Most of us know that the cattle reproductive transition period is classified as the 21 days pre- and post-calving. However, how often do we really think about all the changes that are occurring during this period?
Some of these changes, attributed to parturition and onset of lactation, include huge shifts in nutrient demand, dry matter intake fluctuation, immune system activation, and pen movements – which can lead to social stress.
“Small external issues can often become big problems when coupled with everything happening during the transition period, therefore, it is essential to decrease internal and external stressors wherever possible,” recommends Katie Raver, animal nutrition and field support specialist for Rock River Laboratory. “Feed hygiene is an important yet often overlooked area that can pose an added challenge to a high-risk animal.”
Feed hygiene encompasses many different areas ranging from fungal contamination of forages to high bacteria loads in a Total Mixed Ration (TMR).
“Yeasts, molds, mycotoxins, and clostridium and enterobacteria are all anti-nutritional factors that can lead to decreased feed value, immune responses, and even health events,” explains Raver. “These anti-nutritional factors, to some degree and combination, are often present in many of our feedstuffs, however, in ruminants, we often get more grace with some of these as bacteria in the rumen are capable of detoxifying many of these mycotoxins to some extent.”
She adds that a healthy gut barrier, along with a robust immune system, can help to combat other impacts. However, anti-nutritional factors that may often go unnoticed can surface and become a major issue when coupled with other potential transition challenges. To combat these threats, Raver shares the key contributors and how to best limit their effects:
Dry Matter Intake (DMI) challenges
Drops in DMI associated with calving can be exacerbated by yeasts or molds. These contaminants can often lead to rumen upset and decreased intake.
“Lower dry matter intake increases the risk for negative energy balance in the transition period which can further limit intake potential,” says Raver. “Maximizing intake is especially important in these high-risk animals and is essential to ensuring transition success.”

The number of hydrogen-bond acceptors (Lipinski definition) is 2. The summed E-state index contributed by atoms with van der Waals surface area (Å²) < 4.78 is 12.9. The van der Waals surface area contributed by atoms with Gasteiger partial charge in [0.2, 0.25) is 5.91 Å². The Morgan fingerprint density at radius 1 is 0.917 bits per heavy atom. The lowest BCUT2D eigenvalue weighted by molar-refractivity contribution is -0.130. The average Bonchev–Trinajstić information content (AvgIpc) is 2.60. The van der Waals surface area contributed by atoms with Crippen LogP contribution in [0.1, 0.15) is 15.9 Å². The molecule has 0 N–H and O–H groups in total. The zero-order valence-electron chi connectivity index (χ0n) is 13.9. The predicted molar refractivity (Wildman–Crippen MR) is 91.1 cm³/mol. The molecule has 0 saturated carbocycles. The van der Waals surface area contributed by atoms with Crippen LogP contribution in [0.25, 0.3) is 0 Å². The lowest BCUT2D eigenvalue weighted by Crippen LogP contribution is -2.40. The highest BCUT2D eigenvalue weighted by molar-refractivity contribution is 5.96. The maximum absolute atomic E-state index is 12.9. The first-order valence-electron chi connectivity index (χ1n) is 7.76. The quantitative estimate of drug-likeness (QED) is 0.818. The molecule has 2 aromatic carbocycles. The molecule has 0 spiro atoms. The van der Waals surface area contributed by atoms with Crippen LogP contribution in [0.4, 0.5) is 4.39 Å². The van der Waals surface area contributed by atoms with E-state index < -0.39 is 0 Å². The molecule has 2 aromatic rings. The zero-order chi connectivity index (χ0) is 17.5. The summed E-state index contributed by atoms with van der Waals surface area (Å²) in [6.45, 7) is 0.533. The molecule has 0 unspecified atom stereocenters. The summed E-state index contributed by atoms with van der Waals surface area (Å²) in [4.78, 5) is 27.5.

Therefore, minimizing exposure to these anti-nutritional factors should be a high priority.
As the rumen adjusts to a higher energy ration it may not be as efficient at handling a mycotoxin or yeast problem. Raver shares that this may lead to more toxins passing to the hindgut.
“As the rumen adjusts to higher starch percentages in the ration, we may see more starch passage into the hindgut, which can lead to post ruminal starch fermentation and may lower pH in the hindgut.”
She goes on to explain that this lower pH may encourage the growth of pathogenic organisms.
“Recent research has highlighted an increased risk of leaky gut in transition cows. In a healthy cow, this gut barrier acts as a method to protect the cow from harmful material getting into her system, but as the barrier is compromised it can allow these pathogenic organisms and toxins a direct route into the system.”
Milk is obviously a fantastic source of calcium, however, that calcium has got to come from somewhere.
“As lactation begins, we see a threefold increase in calcium requirements,” states Raver. “Many strategies have been designed to help a cow prepare for this sudden increase in calcium demand, but many cows still suffer from a sub-optimal level of blood calcium.”
Calcium plays an integral role in immune system response, so added challenges to the immune system can cause further calcium depletion. Raver recommends ensuring clean feed to help neutralize the risk of exposure to harmful bacteria which can lead to added immune system challenges during this sensitive time.
Minimizing the amount and depleting the impact of anti-nutritional factors is important to every animal, but is especially important in transition cows. With summer just around the corner, this not only means added heat stress opportunities, but summer storms, mud, and warmth – all of which can breed an ideal situation for feed spoilage, bacterial growth, and feed contamination. Understanding the underlying anti-nutritional factors in your feed, through feed hygiene testing and formulating a plan to decrease the amount of contamination in feed, is a critical step in ensuring transition success.
Founded in 1976, Rock River Laboratory is a family-owned laboratory network that provides production assistance to the agricultural industry through the use of advanced diagnostic systems, progressive techniques, and research-supported analyses.